Winters v. AT&T Mobility Services LLC

Filing 13

ORDER entered by Judge Sara Darrow on July 10, 2017. Defendant's 7 motion to compel arbitration and stay proceedings is GRANTED. Defendant's 12 motion for leave to reply is DENIED. This case is STAYED pending the resolution of arbitrat ion proceedings; if Plaintiff wishes to pursue it, she must proceed to arbitration. The parties are directed to file a status update with the Court by January 10, 2018; in the absence of such an update, the Court may dismiss this matter without prejudice or further notice to the parties. (SC, ilcd)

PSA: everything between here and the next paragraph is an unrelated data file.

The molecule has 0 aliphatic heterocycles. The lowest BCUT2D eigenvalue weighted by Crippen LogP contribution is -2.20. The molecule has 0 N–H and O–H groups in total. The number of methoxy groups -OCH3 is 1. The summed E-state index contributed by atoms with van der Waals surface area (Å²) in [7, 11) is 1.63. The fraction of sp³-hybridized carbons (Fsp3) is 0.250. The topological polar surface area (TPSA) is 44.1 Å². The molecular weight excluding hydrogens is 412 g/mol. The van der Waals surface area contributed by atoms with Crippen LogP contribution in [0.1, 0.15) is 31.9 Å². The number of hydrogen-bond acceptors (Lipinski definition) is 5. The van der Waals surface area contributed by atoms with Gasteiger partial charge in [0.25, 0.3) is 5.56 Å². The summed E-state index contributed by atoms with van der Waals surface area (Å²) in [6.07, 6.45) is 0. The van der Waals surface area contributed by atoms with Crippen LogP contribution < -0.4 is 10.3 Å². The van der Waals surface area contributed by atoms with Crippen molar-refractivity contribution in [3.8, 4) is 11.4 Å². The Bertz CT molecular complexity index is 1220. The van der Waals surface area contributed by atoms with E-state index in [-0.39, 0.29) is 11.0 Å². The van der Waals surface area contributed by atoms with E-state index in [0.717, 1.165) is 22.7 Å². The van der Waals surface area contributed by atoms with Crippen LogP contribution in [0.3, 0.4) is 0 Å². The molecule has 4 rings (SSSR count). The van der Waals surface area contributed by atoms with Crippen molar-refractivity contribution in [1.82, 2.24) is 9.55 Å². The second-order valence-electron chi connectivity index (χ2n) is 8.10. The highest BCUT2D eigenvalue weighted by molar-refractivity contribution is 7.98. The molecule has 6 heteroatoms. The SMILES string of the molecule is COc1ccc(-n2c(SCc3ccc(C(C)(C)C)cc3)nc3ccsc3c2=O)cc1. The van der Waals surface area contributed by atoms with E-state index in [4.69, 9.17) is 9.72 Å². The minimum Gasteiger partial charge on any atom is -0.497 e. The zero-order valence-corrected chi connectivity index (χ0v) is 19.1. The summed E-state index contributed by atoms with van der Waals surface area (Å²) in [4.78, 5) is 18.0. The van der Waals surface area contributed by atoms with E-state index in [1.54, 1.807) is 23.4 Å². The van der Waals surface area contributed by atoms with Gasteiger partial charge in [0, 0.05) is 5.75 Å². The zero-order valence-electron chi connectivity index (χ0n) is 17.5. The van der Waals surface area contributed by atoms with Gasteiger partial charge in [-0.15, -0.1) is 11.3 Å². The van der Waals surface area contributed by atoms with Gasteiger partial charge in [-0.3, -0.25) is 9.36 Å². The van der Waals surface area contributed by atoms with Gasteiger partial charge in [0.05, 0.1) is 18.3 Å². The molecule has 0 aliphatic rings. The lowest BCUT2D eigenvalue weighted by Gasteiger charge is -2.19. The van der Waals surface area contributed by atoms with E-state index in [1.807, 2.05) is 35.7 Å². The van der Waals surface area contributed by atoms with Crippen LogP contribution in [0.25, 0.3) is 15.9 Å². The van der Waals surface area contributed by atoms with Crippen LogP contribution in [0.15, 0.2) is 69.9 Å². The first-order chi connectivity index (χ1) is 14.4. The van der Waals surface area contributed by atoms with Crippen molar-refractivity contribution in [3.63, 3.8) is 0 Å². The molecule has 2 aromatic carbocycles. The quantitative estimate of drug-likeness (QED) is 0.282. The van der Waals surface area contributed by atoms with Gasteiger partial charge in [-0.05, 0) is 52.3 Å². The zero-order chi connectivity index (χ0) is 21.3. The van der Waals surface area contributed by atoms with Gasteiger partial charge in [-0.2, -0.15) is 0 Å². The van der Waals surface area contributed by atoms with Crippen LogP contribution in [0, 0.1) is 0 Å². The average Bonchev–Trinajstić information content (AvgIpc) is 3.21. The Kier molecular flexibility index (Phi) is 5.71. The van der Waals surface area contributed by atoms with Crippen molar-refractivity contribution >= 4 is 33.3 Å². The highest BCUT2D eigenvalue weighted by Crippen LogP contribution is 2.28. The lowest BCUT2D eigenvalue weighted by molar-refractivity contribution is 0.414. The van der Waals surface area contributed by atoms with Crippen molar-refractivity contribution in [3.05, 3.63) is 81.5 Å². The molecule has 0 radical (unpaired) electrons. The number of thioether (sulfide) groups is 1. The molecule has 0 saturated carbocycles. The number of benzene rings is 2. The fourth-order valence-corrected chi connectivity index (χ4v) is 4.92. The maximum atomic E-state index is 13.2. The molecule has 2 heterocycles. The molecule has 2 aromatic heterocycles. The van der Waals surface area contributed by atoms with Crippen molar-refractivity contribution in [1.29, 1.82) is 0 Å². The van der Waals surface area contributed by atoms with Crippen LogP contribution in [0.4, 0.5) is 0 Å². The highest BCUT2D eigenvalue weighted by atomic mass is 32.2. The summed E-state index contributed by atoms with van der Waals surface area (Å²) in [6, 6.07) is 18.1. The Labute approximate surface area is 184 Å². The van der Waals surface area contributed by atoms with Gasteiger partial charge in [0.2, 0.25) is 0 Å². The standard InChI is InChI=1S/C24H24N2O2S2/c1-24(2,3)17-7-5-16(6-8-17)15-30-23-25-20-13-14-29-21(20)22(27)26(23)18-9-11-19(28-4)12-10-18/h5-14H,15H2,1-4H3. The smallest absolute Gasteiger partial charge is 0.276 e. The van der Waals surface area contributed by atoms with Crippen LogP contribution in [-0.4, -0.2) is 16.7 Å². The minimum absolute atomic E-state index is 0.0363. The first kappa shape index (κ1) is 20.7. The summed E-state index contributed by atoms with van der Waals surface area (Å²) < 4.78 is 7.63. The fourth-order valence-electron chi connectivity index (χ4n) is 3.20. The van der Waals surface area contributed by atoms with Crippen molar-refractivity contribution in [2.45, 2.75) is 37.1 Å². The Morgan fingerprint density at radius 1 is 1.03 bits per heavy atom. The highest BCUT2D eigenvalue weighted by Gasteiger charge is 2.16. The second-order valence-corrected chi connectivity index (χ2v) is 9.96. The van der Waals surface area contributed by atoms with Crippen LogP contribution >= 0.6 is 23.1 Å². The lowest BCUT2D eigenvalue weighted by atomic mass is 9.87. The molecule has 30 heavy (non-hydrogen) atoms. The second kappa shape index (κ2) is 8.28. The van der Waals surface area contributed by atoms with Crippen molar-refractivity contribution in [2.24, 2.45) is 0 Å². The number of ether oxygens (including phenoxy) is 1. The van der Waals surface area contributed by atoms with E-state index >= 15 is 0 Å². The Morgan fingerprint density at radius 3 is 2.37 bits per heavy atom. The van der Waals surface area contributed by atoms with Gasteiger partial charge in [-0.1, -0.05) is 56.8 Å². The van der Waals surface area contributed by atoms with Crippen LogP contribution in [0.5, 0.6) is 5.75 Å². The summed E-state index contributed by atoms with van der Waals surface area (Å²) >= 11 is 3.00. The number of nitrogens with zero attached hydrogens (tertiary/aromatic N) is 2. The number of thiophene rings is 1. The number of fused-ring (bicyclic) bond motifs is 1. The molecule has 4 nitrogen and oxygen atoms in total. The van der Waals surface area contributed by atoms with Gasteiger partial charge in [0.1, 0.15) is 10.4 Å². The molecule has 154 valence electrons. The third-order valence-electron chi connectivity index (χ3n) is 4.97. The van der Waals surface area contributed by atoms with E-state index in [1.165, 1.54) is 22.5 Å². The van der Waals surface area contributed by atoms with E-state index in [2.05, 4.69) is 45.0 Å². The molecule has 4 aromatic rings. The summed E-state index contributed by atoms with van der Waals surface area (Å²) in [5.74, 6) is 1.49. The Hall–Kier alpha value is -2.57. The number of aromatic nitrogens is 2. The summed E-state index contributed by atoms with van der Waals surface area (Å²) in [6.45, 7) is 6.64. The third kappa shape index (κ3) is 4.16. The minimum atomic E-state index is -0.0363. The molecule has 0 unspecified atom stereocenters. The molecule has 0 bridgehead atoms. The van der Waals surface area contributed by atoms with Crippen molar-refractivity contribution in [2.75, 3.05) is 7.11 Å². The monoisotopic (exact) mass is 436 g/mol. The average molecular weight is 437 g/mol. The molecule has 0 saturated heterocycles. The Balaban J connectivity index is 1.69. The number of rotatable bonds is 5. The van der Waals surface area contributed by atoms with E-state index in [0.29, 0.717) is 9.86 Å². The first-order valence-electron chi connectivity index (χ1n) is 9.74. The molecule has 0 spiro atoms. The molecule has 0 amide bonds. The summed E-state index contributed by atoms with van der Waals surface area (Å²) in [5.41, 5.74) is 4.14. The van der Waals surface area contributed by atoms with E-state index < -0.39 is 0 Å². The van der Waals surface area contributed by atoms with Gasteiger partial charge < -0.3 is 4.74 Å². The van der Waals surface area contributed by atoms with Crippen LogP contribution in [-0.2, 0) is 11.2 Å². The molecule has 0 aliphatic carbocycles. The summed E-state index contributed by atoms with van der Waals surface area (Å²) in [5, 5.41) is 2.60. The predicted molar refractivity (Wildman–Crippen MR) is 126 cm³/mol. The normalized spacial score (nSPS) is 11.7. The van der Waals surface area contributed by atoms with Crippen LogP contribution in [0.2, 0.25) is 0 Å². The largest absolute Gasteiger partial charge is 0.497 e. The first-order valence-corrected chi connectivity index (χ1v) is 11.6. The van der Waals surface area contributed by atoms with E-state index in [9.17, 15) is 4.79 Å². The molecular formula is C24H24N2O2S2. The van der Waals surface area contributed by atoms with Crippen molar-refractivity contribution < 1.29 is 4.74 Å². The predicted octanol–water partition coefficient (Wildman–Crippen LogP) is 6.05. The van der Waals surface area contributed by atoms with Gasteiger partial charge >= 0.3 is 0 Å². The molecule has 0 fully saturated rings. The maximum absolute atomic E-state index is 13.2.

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E-FILED Monday, 10 July, 2017 02:11:49 PM Clerk, U.S. District Court, ILCD UNITED STATES DISTRICT COURT CENTRAL DISTRICT OF ILLINOIS ROCK ISLAND DIVISION LAYNE WINTERS, ) ) ) ) ) ) ) ) ) ) Plaintiff, v. AT&T MOBILITY SERVICES, LLC, Defendant. Case No. 4:17-cv-04053-SLD-JEH ORDER Before the Court is Defendant AT&T Mobility Services, LLC’s (“AT&T”) motion to compel arbitration, ECF No. 7; and its motion for leave to file a reply to Plaintiff’s response thereto, ECF No. 12. For the following reasons, the motion to compel arbitration is GRANTED, and the motion for leave to file is DENIED. BACKGROUND On January 13, 2017, Plaintiff Layne Winters filed a complaint in Illinois circuit court alleging that she had been wrongfully disciplined and terminated from her job as an assistant store manager at an AT&T store in Moline, Illinois. Compl. 2–3, Not. Removal Ex. A, ECF No. 1-1. She alleged (I) discrimination on the basis of sex in violation of the Title VII of the Civil Rights Act of 1964 (“Title VII”), 42 U.S.C. §§ 2000e–2000e–17, Compl. 3–4; (II) discrimination on the basis of gender under the Illinois Human Rights Act (“IHRA”), 775 ILCS 5/2-101–5/2106, Compl. 4–5; (III) discrimination on the basis of a disability in violation of the Americans with Disabilities Act (“ADA”), 42 U.S.C. §§ 12101–12117, Compl. 5–6; (IV) discrimination on the basis of a disability in violation of the IHRA, Compl. 6; (V), (VI) retaliation under Title VII and the IHRA respectively, Compl. 6–7; and (VII) interference with exercise of rights 1 guaranteed by the Family Medical Leave Act (“FMLA”), 29 U.S.C. §§ 2601–2654, Compl. 8–9. AT&T timely removed the action to this Court on February 14, 2017, under the Court’s federalquestion and removal jurisdiction, 28 U.S.C. §§ 1331, 1446. On March 23, 2017, AT&T filed the motion to compel arbitration. DISCUSSION I. Legal Standard on a Motion to Compel Arbitration The Federal Arbitration Act (“FAA”), 9 U.S.C. §§ 1–307, governs federal courts’ treatment of litigants’ arbitration agreements, and reads, as relevant here: If any suit or proceeding be brought in any of the courts of the United States upon any issue referable to arbitration under an agreement in writing for such arbitration, the court in which such suit is pending, upon being satisfied that the issue involved in such suit or proceeding is referable to arbitration under such an agreement, shall on application of one of the parties stay the trial of the action until such arbitration has been had in accordance with the terms of the agreement, providing the applicant for the stay is not in default in proceeding with such arbitration. 9 U.S.C. § 3. “The FAA is Congress’s manifestation of a national policy favoring arbitration and results in the placement of arbitration agreements on equal footing with all other contracts.” Zurich Am. Ins. Co. v. Watts Indus., Inc., 466 F.3d 577, 580 (7th Cir. 2006); see AT&T Mobility LLC v. Concepcion, 563 U.S. 333, 339 (2011). “Whether or not [a] company [is] bound to arbitrate, as well as what issues it must arbitrate, is a matter to be determined by the court on the basis of the contract entered into by the parties.” AT & T Tech., Inc. v. Commc’ns Workers of Am., 475 U.S. 643, 649 (1986). “Under the [FAA], arbitration may be compelled if the following three elements are shown: a written agreement to arbitrate, a dispute within the scope of the arbitration agreement, and a refusal to arbitrate.” Zurich Am. Ins. Co. v. Watts Indus., 417 F.3d 682, 687 (7th Cir. 2005). 2 The FAA does not mandate an evidentiary burden that a party seeking to compel or avoid arbitration must meet, but “courts have analogized the standard to that required of a party opposing summary judgment under Rule 56 . . . . [in that] ‘the opposing party must demonstrate that a genuine issue of material fact warranting a trial exists.’” Taylor v. Tree, No. 3:16-CV-2TLS, 2016 WL 6523442, at *1 (N.D. Ind. Nov. 3, 2016) (quoting Tinder v. Pinkerton Sec., 305 F.3d 728, 735 (7th Cir. 2002)). “Just as in summary judgment proceedings, a party cannot avoid compelled arbitration by generally denying the facts upon which the right to arbitration rests; the party must identify specific evidence in the record demonstrating a material factual dispute for trial.” Tinder, 305 F.3d at 735. II. Discussion Citing a long line of similar cases in which district courts have granted its motions to compel arbitration, Mem. Supp. Mot. Arb. 1–2, ECF No. 8, AT&T argues that this case is no different: Winters received a link to a boilerplate contract of adhesion from AT&T in her work email account, and, after viewing the agreement, did not “opt out” of the agreement in the time the document granted its adherents to do so, id. at 3–4. The contract was enforceable; it should be enforced; it demands that Winters’s claims be arbitrated, and her case here stayed. Id. at 6– 11. For her part, Winters claims that she never received the contract by email, Resp. 4, ECF No. 11, and contests the sufficiency of AT&T’s proffered evidence to the contrary, id. at 4. As elsewhere, so here—AT&T must prevail, and the case must be stayed pending arbitration. The reasons lie in a straightforward application of the law of contracts. The contract in question does not state what law governs. Illinois choice of law rules, which this court applies since it sits in the Central District of Illinois, dictate that under such circumstances, Illinois contract law applies. See Midwest Grain Prods. of Ill., Inc. v. 3 Productization, Inc. & Cmi Corp., 228 F.3d 784, 787 (7th Cir. 2000) (federal district court applies the choice of law rule for the state in which it sits); McIntosh v. Magna Sys., Inc., 539 F. Supp. 1185, 1188 (N.D. Ill. 1982) (general rule in Illinois is that the law of the place of a contract’s execution governs the contract). In Illinois, whether parties have entered into a contract depends on whether they have sufficiently manifested their intent to be bound by its terms: A valid and enforceable contract requires a manifestation of agreement or mutual assent by the parties to its terms, and the failure of the parties to agree upon or even discuss an essential term of a contract may indicate that the mutual assent required to make or modify a contract is lacking. Burkhart v. Wolf Motors of Naperville, Inc. ex rel. Toyota of Naperville, 61 N.E.3d 1155, 1159 (Ill. App. Ct. 2016). The inquiry into intent is objective, concerned not with what the parties privately may have thought or known, but with what may fairly be ascribed to them on the basis of their words and actions. Szafranski v. Dunston, 34 N.E.3d 1132, 1150 (Ill. App. Ct. 2015); Bank Computer Network Corp. v. Cont’l Ill. Nat. Bank & Trust Co. of Chicago, 442 N.E.2d 586, 591 (Ill. App. Ct. 1982). Correlatively, the parties need not “share the same subjective understanding as to the terms of the contract.” Midland Hotel Corp. v. Reuben H. Donnelley Corp., 515 N.E.2d 61, 65 (Ill. 1987). The contract in question is unambiguous, and neither party contends otherwise. It provides that the AT&T employee viewing the contract and AT&T “agree that any dispute to which this Agreement applies will be decided by final and binding arbitration instead of court litigation [sic].” Contract 1, Dunlap Decl. Ex. 3, Mem. Supp. Mot. Arb. Ex. B, ECF No. 8-2. Somewhat circularly, the contract defines “disputes to which this Agreement applies” as those “that otherwise would be resolved in a court.” Id. at 2. Winters does not dispute that her claims before this Court fall within the ambit of the contract and must, if she entered into the contract, 4 be submitted to arbitration; rather, she contends that she did not enter into the contract at all, or anyway cannot be sufficiently shown to have done so. In summarizing Illinois contract law’s treatment of online contracts, the Seventh Circuit has noted that “the law governing the formation of contracts on the Internet is still in the early stages of development. But there is no reason to think that Illinois’s general contract principles do not apply.” Sgouros v. TransUnion Corp., 817 F.3d 1029, 1034 (7th Cir. 2016). Extrapolating from Illinois case law on cruise-ship tickets, Walker v. Carnival Cruise Lines, Inc., 889 N.E.2d 687, 694 (Ill. App. Ct. 2008), the Sgouros court suggested that the appropriate inquiry for electronic contract formation in the consumer context is “whether the web pages presented to the consumer adequately communicate all the terms and conditions of the agreement, and whether the circumstances support the assumption that the purchaser receives reasonable notice of those terms.” 817 F.3d at 1034. The court explained: This is a fact-intensive inquiry: we cannot presume that a person who clicks on a box that appears on a computer screen has notice of all contents not only of that page but of other content that requires further action (scrolling, following a link, etc.) Indeed, a person using the Internet may not realize that she is agreeing to a contract at all, whereas a reasonable person signing a physical contract will rarely be unaware of that fact. We need, therefore, to look more closely at both the law and the facts to see if a reasonable person in Sgouros’s shoes would have realized that he was assenting to the Service Agreement when he clicked “I Accept & Continue to Step 3.” Id. at 1034–35. Although Winters’s case does not, as did Sgorous, involve a consumer contract for purchase of goods online, the inquiry here is about an electronic contract, similarly concealed behind layers of electronic interface requiring user interaction, and is hence also fact-intensive, focusing on whether a reasonable person in Winters’s shoes would have realized she was entering into a contract. 5 In support of its contention that Winters contracted for arbitration, AT&T offers a number of declarations from its employees, and copies of the documents in question. According to Jeremy Dunlap, an employee of Accenture, LLP, which contracts with AT&T to provide technical support for its computer systems, AT&T uses an application called Promenta to send emails to large groups of its employees. Dunlap Decl. 1. Dunlap reviewed Promenta’s usage history and determined that the application sent out a mass email on March 19, 2015, with the subject heading “Action Required: Notice Regarding Arbitration Agreement.” Id. at 2; Mar. 19, 2015 Email, Dunlap Decl. Ex. 1. He also found that one of these emails was sent to the address, id. at 3, which, AT&T’s regional sales manager avers, was Winters’s business email address, provided uniquely to her by AT&T. Wheeler Decl. 2, Mem. Supp. Mot. Arb. Ex. C, ECF No. 8-3. This email, which read “REVIEW REQUIRED” at the top, stated: AT&T has created an alternative process for resolving disputes between the company and employees. Under this process, employees and the company would use independent, third-party arbitration rather than courts or juries to resolve legal disputes. Arbitration is more informal than a lawsuit in court, and may be faster. The decision on whether or not to participate is yours to make. To help you make your decision, it is very important for you to review the Management Arbitration Agreement linked to this email. It provides important information on the process and the types of dispute that are covered by the Agreement. Again, the decision is entirely up to you. To give you time to consider your decision, the company has established a deadline of no later than 11:59 p.m. Central Standard Time on Monday, May 18, 2015 to opt out – that is, decline to participate in the arbitration process – using the instructions below. Mar. 19, 2015 Email. The email then indicated that the linked document would itself contain a link permitting employees to opt out. A link at the bottom of the email led to the contract itself, in the form of an AT&T intranet page. Dunlap Decl. 3. The contract contains the same information about opting out, and a link to a site “where you can electronically register your decision to opt out.” Contract 1. Dunlap indicates that AT&T’s records also show that the 6 contract was accessed by someone logged into AT&T’s system as “LW963C” on March 20, 2015. Dunlap Decl. 3–4. According to the Promenta records, the same person clicked the “Review Complete” button at the bottom on the contract on that date. Winters does not dispute these records, or the user activity they show. Instead, she denies having ever received the email containing the link to the contract, Resp. 4, and argues based on her denial that “the only reasonable inference is that someone other than Winters used her password to access the email notice,” id. Not so. To create a genuine dispute of fact as to whether she viewed the contract, Winters must point to some evidence in the record. Tinder, 305 F.3d at 735. Against AT&T’s evidence, described above, showing the email containing the link to the contract was mailed to Winters’s work address, and that someone using Winters’s account viewed the contract and clicked a button indicating she had done so, Winters offers only her own affidavit, stating that she “do[es] not recall ever receiving any notification during [her] employment with [AT&T] regarding a Management Arbitration Agreement.” Winters Decl., Resp. Ex. C, ECF No. 11-3. Winters suggests darkly that “AT&T used a keystroke logger to decipher log in [sic] and password information,” id., but does not provide any other evidence suggesting why someone at AT&T would have clandestinely logged into her account and, pretending to be her, viewed and clicked on the contract the day after it was mailed to her. This is pure conspiracy theorizing, and insufficient to withstand AT&T’s well documented showing that Winters was emailed a description of the contract, clicked through a link that presented her with the contract, and finally clicked a button at the bottom of the contract indicating that she had read it, but never took the further step of “opting out” within the time granted to do so by the contract. 7 The more interesting question, which Winters does not raise but which the Court nonetheless considers, is whether a reasonable person in Winters’s shoes would have understood, by taking the steps AT&T has shown she took, that she was entering into a contract. This contract has (at least) two unusual features as compared to conventional written contracts which are relevant to whether or not Winters made herself a party to it. First, it was made available online by AT&T for its employees to view, which they were invited to do via an email with a link to the document. Second, the contract does not immediately and affirmatively bind AT&T employees to arbitrate; rather, it signifies their consent thus to be bound if they do not “opt out” within a certain time. Generally, under Illinois law, parties who sign written contracts are presumed to have notice of all of the contract’s terms. Janiga v. Questar Capital Corp., 615 F.3d 735, 743 (7th Cir. 2010). When contracts are not written but displayed online, and signatories assent to them by clicking through, Illinois courts have found that a simple statement to the effect that terms and conditions apply to a sale, along with a link to those terms and conditions, is sufficient to incorporate those terms and conditions into a contract of sale entered into by completing a purchase. Hubbert v. Dell Corp., 835 N.E.2d 113, 122 (Ill. App. Ct. 2005). Here, the facts all suggest that a person taking the actions Winters took would be on notice that she was agreeing to be bound to arbitration unless she opted out. The email that she received repeated this information with slight variations several times. When Winters clicked through to the contract itself, the contract again repeated in clear enough language that employees who did not wish to be bound by the arbitration agreement could opt out within a certain period. Finally, Winters clicked a button indicating that she had reviewed the document. Unlike Hubbert and Sgorous, the terms of the agreement were not squirreled away in a small scroll-down text field, or on an 8 entirely different document behind a hyperlink; they were contained in a document by themselves that Winters had to scroll through and click the bottom of to indicate having read (or at least, having scrolled through). Granting that Winters is being honest when she swears that she does not recall ever having done these things, it is no excuse that clicking on links in emails sent to her work address may have been routine parts of her job, to which she paid so little attention that she forget them. That is not a defense to contract formation. So too, although the contract required signatories to “opt out” rather than, as is traditionally done with contracts, in, such a device is no impediment to the creation of a valid contract, even though it is plainly crafted to channel more employees into arbitration. See Taylor, 2016 WL 6523442 at *3 (holding that failing to opt out of an agreement to arbitrate between employer and employee was a manifestation of intent to accept the terms of the contract); Johnson v. Harvest Mgmt. Sub TRS Corp.—Holiday Ret., No. 3:15-CV-26-RLYWGH, 2015 WL 5692567, at *4 (S.D. Ind. Sept. 25, 2015) (same). Unfortunately for Winters, courts have consistently held that this very contractual language, as used by AT&T in identical employment relationships, is sufficient to create a situation where an employee, having read the contract, manifests assent by not opting out using AT&T’s offered link. See, e.g., Uszak v. AT & T Mobility Servs. LLC, 658 F. App’x 758, 763 (6th Cir. 2016) (holding that an AT&T employee who reads this contract and fails to opt out has demonstrated an intent to be bound); Cornoyer v. AT&T Mobility Servs., LLC, No. CIV 15-0474 JB/WPL, 2016 WL 6404853, at *13 (D.N.M. Oct. 5, 2016) (“[W]hen, in accordance with the agreement’s terms, [plaintiff] did not take action to opt out of the Management Arbitration Agreement by February 6, 2012, he manifested his acceptance.”); Couch v. AT & T Servs., Inc., No. 13-CV-2004 DRH GRB, 2014 WL 7424093, at *5–6 (E.D.N.Y. Dec. 31, 2014) (holding that employee who did not opt out of this contract had 9 manifested his assent). This case is the same. Winters has offered no evidence suggesting she attempted to “opt out,” and in failing to do so, she manifested her intent to be bound by the terms of the arbitration agreement, which must be enforced. CONCLUSION Accordingly, Defendant’s motion to compel arbitration and stay proceedings, ECF No. 7, is GRANTED. Defendant’s motion for leave to reply, ECF No. 12, is DENIED. This case is STAYED pending the resolution of arbitration proceedings; if Plaintiff wishes to pursue it, she must proceed to arbitration. The parties are directed to file a status update with the Court by January 10, 2018; in the absence of such an update, the Court may dismiss this matter without prejudice or further notice to the parties. Entered this 10th day of July, 2017. s/ Sara Darrow SARA DARROW UNITED STATES DISTRICT JUDGE 10